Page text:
Silje Nes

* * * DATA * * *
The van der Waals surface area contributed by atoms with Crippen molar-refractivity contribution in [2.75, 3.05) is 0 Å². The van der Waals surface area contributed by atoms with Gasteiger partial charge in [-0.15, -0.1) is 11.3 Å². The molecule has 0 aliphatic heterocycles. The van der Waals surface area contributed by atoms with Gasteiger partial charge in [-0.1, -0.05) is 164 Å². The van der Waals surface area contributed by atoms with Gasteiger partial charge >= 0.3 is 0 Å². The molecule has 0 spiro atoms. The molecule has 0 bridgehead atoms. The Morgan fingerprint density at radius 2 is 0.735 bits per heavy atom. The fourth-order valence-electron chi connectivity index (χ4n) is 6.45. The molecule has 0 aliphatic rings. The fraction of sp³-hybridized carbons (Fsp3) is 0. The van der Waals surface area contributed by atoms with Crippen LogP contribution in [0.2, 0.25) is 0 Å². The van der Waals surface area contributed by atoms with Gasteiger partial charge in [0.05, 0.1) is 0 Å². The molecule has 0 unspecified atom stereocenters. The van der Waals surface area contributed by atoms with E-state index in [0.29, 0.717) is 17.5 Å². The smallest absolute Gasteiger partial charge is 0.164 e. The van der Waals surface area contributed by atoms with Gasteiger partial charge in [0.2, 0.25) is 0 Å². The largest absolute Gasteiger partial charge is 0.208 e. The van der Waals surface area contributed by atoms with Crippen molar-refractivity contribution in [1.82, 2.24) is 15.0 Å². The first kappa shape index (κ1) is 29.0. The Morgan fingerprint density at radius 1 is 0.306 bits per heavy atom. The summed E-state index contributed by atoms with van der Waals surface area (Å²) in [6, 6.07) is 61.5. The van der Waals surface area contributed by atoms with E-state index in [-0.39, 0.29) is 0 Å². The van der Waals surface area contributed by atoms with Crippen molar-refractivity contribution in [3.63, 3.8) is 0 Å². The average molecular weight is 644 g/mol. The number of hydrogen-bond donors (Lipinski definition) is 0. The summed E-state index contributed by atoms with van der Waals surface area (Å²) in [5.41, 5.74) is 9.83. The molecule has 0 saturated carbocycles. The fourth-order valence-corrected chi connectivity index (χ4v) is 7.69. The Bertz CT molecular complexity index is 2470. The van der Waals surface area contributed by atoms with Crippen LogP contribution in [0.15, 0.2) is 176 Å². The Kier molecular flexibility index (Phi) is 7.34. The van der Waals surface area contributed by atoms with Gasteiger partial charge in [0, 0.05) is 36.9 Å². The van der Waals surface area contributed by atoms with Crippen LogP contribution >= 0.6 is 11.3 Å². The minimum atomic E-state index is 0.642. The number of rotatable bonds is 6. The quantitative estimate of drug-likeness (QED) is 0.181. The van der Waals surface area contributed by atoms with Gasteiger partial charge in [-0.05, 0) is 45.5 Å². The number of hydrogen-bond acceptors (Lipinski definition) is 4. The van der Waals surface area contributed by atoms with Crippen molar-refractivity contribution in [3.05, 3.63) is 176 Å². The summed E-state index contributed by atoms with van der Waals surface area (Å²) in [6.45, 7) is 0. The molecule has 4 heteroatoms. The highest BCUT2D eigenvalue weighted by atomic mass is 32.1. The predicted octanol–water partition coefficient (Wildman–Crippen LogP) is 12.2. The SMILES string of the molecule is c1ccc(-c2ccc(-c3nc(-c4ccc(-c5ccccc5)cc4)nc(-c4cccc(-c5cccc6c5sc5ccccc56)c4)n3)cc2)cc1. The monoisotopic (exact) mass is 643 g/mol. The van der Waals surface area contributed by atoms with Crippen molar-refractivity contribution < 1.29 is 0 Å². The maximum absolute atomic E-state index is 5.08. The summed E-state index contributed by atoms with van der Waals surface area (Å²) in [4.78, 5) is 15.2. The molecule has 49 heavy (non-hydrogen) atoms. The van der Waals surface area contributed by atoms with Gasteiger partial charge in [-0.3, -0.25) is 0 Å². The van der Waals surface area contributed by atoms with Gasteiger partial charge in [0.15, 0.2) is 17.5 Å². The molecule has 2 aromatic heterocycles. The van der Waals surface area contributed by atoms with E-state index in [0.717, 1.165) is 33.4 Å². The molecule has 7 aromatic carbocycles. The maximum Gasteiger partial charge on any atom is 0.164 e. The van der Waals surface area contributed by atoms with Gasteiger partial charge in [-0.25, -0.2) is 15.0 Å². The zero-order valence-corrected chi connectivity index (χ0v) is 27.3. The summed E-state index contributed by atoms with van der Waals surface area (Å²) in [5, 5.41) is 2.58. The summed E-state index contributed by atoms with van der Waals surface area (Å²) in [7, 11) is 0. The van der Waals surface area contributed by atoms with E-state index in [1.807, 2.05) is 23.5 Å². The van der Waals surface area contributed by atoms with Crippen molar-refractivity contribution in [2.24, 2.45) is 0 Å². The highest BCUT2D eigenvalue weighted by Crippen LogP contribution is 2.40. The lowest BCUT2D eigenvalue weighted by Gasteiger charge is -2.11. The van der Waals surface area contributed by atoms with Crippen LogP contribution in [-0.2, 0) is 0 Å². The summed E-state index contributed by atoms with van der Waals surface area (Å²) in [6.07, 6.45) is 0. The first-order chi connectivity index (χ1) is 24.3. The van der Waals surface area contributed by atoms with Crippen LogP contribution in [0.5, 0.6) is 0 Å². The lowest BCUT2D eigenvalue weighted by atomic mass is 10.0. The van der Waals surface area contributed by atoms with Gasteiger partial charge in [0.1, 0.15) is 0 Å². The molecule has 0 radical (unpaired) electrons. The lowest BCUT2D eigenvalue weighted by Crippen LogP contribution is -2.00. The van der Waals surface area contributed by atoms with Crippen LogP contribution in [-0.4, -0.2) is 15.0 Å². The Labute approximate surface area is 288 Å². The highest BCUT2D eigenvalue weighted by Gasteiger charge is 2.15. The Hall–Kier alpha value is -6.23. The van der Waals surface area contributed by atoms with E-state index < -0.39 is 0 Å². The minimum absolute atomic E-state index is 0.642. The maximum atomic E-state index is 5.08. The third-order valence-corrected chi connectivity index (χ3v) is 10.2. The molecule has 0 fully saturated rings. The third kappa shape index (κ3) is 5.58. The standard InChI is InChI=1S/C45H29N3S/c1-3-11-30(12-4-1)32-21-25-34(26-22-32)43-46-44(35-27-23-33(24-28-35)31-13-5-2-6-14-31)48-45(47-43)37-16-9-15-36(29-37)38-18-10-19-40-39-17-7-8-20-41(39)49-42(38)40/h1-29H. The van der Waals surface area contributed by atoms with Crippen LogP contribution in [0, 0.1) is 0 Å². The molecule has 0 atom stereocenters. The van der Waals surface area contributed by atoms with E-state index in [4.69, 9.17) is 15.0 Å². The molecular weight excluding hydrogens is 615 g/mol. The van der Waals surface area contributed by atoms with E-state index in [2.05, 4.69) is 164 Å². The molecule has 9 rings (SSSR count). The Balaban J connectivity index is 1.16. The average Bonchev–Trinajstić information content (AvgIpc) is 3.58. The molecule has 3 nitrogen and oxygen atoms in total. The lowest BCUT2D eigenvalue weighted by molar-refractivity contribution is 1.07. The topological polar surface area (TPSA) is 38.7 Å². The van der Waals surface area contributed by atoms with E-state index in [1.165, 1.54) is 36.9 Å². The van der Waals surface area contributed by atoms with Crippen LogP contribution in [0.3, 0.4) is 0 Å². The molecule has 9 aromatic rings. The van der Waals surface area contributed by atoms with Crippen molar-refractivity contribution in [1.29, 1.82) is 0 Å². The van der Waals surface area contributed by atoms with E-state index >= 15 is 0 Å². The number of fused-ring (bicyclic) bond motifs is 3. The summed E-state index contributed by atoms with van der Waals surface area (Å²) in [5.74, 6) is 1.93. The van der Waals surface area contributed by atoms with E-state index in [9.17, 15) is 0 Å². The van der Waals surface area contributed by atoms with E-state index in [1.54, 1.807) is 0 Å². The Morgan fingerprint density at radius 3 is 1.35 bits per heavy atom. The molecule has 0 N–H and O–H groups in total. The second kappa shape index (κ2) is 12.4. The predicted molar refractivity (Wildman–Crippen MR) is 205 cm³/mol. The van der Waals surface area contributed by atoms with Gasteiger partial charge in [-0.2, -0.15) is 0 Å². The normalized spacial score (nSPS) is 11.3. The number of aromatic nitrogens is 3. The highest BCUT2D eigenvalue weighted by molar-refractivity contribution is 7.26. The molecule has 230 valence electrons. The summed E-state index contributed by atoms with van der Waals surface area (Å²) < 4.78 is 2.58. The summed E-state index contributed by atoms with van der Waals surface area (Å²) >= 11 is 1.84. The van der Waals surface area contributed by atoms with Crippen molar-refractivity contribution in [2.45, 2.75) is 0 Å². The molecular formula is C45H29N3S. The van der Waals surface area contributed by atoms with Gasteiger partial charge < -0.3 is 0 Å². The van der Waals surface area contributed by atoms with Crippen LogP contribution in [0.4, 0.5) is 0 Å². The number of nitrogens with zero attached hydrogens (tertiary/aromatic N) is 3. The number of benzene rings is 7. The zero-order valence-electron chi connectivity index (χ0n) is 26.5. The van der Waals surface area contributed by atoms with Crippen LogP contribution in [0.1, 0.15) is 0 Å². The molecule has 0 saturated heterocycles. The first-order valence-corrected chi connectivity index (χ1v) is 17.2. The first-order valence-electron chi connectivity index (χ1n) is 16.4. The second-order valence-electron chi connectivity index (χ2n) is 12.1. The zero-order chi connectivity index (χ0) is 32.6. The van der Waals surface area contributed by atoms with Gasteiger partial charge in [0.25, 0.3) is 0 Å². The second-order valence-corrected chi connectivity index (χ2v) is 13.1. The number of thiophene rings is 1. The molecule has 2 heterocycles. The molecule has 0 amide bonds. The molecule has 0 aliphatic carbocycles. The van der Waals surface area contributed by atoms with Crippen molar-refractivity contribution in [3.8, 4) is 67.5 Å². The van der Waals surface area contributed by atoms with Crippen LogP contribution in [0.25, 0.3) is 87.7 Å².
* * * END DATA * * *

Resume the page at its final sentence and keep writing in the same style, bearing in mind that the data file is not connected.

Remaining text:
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Silje Nes recorded Opticks in the same home studio in which she made the collection of demos that became her debut album Ames Room, but the Norwegian’s second album opens a new world of possibilities. Opticks manages to be more cohesive and polished, drawing on Nes’ growing experience as a composer and producer without sacrificing the delicacy that made Ames Room so charming. And though these tracks are delicate, they’re far from passive -- if anything, Nes is more versatile and flexible on songs like the album-opener “The Grass Harp,” where the drums and artfully layered sounds pump the melody through the song like blood through an artery. Opticks’ most fully fleshed-out tracks are its most exciting, showing that Nes can sustain a mood as deftly as she creates them. “Silver > Blue” spins an eerie tale of love and control over hypnotic hints of flute and glockenspiel; “The Card House” casts a mischievous haze; and “Levitation” builds into a gently percolating groove before floating out on a cloud of guitar shimmer. Of course, there are just as many Ames Room-style tracks with one or two-word titles that reflect just how vignette-like they are (“Crystals,” “Branches,” “Hello Luminance”), but even Opticks’ most fragile confections reflect Nes’ growth. She emphasizes sound and atmosphere over her voice, covering herself with even more cloudy and intricate sounds on pieces such as “Rewind,” which unfolds and shifts in a bewitching way closer to sound art than a pop song. Regardless of the tack she takes, Nes’ music has the vulnerable freshness of winter thawing into spring -- particularly on the lovely album-closer “Ruby Red” -- and Opticks puts her in the very sweet spot between innocence and expertise.

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